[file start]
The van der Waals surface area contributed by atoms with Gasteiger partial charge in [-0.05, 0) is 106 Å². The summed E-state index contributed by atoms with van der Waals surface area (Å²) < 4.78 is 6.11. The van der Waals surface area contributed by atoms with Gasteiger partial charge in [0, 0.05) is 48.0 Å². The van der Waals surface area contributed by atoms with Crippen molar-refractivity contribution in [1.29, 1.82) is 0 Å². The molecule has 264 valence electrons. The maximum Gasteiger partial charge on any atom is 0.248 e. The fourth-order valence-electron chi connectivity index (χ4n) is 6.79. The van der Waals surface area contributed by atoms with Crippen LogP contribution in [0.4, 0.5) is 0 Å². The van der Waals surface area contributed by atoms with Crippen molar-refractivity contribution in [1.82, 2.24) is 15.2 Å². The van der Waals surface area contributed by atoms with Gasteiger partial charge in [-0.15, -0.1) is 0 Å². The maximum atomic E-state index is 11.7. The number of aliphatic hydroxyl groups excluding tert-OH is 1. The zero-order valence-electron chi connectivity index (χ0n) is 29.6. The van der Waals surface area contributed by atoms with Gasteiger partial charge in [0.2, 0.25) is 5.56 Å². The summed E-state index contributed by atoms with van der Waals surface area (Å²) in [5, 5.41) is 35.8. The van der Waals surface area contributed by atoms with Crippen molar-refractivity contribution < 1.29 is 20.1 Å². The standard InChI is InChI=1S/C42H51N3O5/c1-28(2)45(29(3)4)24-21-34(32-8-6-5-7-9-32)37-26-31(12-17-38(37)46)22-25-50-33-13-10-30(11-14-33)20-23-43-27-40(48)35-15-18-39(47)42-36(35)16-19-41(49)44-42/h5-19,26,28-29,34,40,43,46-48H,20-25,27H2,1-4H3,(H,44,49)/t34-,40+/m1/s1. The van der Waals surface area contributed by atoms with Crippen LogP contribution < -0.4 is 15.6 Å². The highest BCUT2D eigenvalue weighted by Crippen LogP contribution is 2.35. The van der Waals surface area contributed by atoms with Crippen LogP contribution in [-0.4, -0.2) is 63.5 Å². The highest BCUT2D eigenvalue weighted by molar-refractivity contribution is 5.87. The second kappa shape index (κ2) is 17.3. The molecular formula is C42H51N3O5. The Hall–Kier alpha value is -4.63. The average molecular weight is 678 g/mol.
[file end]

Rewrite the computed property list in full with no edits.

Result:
The van der Waals surface area contributed by atoms with Gasteiger partial charge in [-0.05, 0) is 106 Å². The summed E-state index contributed by atoms with van der Waals surface area (Å²) < 4.78 is 6.11. The van der Waals surface area contributed by atoms with Gasteiger partial charge in [0, 0.05) is 48.0 Å². The van der Waals surface area contributed by atoms with Crippen molar-refractivity contribution in [1.29, 1.82) is 0 Å². The molecule has 264 valence electrons. The maximum Gasteiger partial charge on any atom is 0.248 e. The fourth-order valence-electron chi connectivity index (χ4n) is 6.79. The van der Waals surface area contributed by atoms with Crippen LogP contribution in [0.4, 0.5) is 0 Å². The van der Waals surface area contributed by atoms with Crippen molar-refractivity contribution in [1.82, 2.24) is 15.2 Å². The van der Waals surface area contributed by atoms with Gasteiger partial charge in [-0.15, -0.1) is 0 Å². The maximum atomic E-state index is 11.7. The number of aliphatic hydroxyl groups excluding tert-OH is 1. The zero-order valence-electron chi connectivity index (χ0n) is 29.6. The van der Waals surface area contributed by atoms with Gasteiger partial charge in [0.2, 0.25) is 5.56 Å². The summed E-state index contributed by atoms with van der Waals surface area (Å²) in [5, 5.41) is 35.8. The van der Waals surface area contributed by atoms with Crippen molar-refractivity contribution < 1.29 is 20.1 Å². The standard InChI is InChI=1S/C42H51N3O5/c1-28(2)45(29(3)4)24-21-34(32-8-6-5-7-9-32)37-26-31(12-17-38(37)46)22-25-50-33-13-10-30(11-14-33)20-23-43-27-40(48)35-15-18-39(47)42-36(35)16-19-41(49)44-42/h5-19,26,28-29,34,40,43,46-48H,20-25,27H2,1-4H3,(H,44,49)/t34-,40+/m1/s1. The van der Waals surface area contributed by atoms with Crippen LogP contribution < -0.4 is 15.6 Å². The highest BCUT2D eigenvalue weighted by Crippen LogP contribution is 2.35. The van der Waals surface area contributed by atoms with Crippen LogP contribution in [-0.4, -0.2) is 63.5 Å². The highest BCUT2D eigenvalue weighted by molar-refractivity contribution is 5.87. The second kappa shape index (κ2) is 17.3. The molecular formula is C42H51N3O5. The Hall–Kier alpha value is -4.63. The average molecular weight is 678 g/mol.